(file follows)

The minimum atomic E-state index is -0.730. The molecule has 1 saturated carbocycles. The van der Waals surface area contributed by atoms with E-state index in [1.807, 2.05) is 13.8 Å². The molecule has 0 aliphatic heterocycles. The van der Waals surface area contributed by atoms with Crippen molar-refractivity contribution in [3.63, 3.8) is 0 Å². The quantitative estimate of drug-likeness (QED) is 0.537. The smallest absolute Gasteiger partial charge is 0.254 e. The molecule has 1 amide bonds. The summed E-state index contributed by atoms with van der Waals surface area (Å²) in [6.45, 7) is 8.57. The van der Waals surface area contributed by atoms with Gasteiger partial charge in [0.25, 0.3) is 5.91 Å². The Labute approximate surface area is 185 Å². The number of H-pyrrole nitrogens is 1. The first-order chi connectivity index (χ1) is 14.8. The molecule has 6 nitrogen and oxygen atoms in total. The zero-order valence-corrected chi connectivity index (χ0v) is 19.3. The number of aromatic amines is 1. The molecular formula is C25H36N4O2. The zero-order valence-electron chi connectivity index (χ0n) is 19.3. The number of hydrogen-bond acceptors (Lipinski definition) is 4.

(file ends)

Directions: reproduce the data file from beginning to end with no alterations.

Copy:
The minimum atomic E-state index is -0.730. The molecule has 1 saturated carbocycles. The van der Waals surface area contributed by atoms with E-state index in [1.807, 2.05) is 13.8 Å². The molecule has 0 aliphatic heterocycles. The van der Waals surface area contributed by atoms with Crippen molar-refractivity contribution in [3.63, 3.8) is 0 Å². The quantitative estimate of drug-likeness (QED) is 0.537. The smallest absolute Gasteiger partial charge is 0.254 e. The molecule has 1 amide bonds. The summed E-state index contributed by atoms with van der Waals surface area (Å²) in [6.45, 7) is 8.57. The van der Waals surface area contributed by atoms with Gasteiger partial charge in [0.25, 0.3) is 5.91 Å². The Labute approximate surface area is 185 Å². The number of H-pyrrole nitrogens is 1. The first-order chi connectivity index (χ1) is 14.8. The molecule has 6 nitrogen and oxygen atoms in total. The zero-order valence-corrected chi connectivity index (χ0v) is 19.3. The number of aromatic amines is 1. The molecular formula is C25H36N4O2. The zero-order valence-electron chi connectivity index (χ0n) is 19.3. The number of hydrogen-bond acceptors (Lipinski definition) is 4.